Around 30 to 40% of people in Ireland have high blood pressure, and many people don’t realise that their blood pressure is higher than it should be.
High blood pressure increases your risk of developing heart disease as well as having a heart attack or stroke. The higher your blood pressure, the greater your risk.
High blood pressure, or hypertension, rarely has any noticeable symptoms. Because of this, it is sometimes called the ‘silent killer’.
Often there is no definite reason for someone to have high blood pressure, however as you get older, your chances of having high blood pressure increase. You may also be at risk of having high blood pressure if you:
- Are overweight
- Don’t do enough exercise
- Don’t eat enough fresh fruit and vegetables
- Eat too much salt
- Drink too much caffeine
- Drink too much alcohol
- Have a relative with high blood pressure
The only way to find out if you have high blood pressure is to have it measured. If you haven’t had your blood pressure checked for a while or don’t know what your blood pressure is, you can have it checked at your local pharmacy. Having your blood pressure checked usually takes less than five minutes and your pharmacist will be happy to answer any questions or concerns you have.
Blood pressure is measured in millimetres of mercury (mmHg) and is recorded as two figures. A blood pressure reading below 130/80mmHg is considered to be normal. High blood pressure, or hypertension, is diagnosed when your blood pressure is found to be higher than it should be on several separate occasions. If your blood pressure is consistently high on each occasion, your pharmacist may refer to you your GP.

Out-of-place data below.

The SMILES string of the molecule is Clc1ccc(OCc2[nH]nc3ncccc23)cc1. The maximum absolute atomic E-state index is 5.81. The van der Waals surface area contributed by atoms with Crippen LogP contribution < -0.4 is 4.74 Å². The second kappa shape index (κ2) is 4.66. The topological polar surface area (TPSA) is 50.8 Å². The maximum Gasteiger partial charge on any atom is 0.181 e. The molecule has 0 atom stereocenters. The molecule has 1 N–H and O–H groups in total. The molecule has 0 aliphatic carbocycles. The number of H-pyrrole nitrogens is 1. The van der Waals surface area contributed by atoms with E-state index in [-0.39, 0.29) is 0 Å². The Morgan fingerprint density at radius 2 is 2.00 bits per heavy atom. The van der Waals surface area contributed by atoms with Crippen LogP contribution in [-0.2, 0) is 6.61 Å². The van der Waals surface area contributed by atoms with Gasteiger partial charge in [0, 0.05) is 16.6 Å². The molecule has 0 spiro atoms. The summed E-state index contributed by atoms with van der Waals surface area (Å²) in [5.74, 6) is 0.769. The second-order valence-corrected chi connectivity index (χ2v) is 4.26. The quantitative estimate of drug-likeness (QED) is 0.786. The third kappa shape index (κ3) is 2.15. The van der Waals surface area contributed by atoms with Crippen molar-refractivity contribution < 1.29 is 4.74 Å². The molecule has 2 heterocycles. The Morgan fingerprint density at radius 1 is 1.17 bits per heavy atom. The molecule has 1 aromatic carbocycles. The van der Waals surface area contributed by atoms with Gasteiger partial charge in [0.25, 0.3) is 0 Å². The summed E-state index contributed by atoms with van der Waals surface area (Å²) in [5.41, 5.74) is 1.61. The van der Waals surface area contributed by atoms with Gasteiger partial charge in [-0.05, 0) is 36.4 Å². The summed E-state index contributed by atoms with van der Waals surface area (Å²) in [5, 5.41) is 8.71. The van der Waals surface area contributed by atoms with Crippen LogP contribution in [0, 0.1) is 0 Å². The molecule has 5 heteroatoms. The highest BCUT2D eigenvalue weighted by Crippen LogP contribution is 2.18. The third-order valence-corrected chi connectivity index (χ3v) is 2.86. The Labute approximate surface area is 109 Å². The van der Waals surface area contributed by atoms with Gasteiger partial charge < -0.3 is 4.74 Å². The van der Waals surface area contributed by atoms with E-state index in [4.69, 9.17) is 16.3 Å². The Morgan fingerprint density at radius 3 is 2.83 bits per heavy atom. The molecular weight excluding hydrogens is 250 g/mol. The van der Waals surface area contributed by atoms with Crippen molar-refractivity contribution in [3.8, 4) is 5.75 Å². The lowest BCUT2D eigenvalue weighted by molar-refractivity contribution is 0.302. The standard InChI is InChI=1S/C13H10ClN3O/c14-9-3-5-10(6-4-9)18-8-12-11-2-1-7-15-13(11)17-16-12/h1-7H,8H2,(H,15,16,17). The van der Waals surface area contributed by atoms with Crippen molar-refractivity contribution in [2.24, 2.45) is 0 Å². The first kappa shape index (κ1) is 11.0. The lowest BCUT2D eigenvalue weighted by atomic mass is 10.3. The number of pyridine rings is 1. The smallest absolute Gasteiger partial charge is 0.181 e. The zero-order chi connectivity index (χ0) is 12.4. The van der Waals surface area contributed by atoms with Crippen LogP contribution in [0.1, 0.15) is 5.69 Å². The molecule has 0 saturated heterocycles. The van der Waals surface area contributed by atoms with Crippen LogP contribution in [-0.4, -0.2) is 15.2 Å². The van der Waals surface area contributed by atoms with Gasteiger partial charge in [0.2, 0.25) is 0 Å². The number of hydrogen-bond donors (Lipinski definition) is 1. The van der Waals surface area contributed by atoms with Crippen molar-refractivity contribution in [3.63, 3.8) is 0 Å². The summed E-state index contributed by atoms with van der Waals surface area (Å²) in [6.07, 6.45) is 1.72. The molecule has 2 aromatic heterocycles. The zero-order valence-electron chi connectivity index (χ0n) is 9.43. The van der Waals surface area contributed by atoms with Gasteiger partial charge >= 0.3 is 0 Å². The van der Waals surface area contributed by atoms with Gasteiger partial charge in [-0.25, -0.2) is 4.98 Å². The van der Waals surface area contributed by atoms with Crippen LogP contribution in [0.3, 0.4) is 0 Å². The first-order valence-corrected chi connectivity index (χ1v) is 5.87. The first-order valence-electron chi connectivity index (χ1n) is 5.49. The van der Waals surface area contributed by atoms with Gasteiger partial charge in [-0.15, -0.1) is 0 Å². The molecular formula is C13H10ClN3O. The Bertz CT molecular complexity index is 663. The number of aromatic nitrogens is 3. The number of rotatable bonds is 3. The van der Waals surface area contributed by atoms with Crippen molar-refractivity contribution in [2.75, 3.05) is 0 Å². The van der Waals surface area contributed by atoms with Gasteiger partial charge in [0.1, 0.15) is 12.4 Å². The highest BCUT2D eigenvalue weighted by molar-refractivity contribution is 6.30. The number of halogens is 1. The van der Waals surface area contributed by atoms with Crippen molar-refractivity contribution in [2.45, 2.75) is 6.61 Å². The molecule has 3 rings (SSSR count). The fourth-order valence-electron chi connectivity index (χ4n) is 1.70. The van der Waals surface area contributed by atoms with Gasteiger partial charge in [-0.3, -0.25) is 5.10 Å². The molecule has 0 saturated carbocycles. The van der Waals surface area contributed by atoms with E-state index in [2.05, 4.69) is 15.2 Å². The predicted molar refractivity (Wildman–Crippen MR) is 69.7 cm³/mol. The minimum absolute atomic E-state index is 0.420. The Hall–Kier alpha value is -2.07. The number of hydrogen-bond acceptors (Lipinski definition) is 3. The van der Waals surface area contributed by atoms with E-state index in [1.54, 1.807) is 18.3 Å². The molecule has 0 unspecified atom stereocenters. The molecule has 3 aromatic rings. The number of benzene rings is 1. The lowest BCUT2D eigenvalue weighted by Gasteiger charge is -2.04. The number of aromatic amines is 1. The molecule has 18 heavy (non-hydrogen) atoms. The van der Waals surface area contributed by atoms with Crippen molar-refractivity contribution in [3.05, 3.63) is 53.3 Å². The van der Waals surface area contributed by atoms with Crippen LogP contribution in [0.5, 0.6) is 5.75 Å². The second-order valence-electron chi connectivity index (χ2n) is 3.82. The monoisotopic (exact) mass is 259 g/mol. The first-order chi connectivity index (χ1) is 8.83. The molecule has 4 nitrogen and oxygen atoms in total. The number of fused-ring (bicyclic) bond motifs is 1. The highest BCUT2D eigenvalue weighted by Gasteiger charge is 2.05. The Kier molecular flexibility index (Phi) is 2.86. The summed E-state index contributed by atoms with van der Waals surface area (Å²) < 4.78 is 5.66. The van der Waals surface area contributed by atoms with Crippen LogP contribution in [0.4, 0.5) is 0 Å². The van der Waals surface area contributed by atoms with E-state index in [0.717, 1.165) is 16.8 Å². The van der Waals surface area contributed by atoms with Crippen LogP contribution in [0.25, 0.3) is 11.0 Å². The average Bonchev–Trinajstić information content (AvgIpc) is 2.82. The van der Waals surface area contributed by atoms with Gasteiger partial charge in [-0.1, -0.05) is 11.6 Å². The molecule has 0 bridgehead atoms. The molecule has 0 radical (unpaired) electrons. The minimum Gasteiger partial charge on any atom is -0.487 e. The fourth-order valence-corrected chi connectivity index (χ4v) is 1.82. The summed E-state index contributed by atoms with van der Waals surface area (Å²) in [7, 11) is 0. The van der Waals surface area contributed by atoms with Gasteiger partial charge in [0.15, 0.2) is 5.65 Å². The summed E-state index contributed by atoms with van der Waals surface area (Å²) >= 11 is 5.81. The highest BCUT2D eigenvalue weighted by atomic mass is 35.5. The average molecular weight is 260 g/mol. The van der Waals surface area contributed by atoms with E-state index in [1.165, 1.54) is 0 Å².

‘If my blood pressure is high, does this mean that I am going to have a heart attack or a stroke?’
Not necessarily, but it does mean you are at greater risk of having a heart attack or stroke. or stroke. There are lots of things you can do to prevent and reduce high blood pressure, including making lifestyle changes such as:
- Being a healthy weight
- Eating a healthy diet
- Exercising regularly
- Reducing the amount of salt in your diet
- Cutting down on caffeine
- Watching how much alcohol you drink
- If you smoke, stopping smoking.
If your blood pressure is high, it will need to be closely monitored until it is controlled and within the normal range. As well as making lifestyle changes, your GP may prescribe medication to reduce your blood pressure.
You can find out more information about keeping your heart healthy by speaking to your local pharmacist.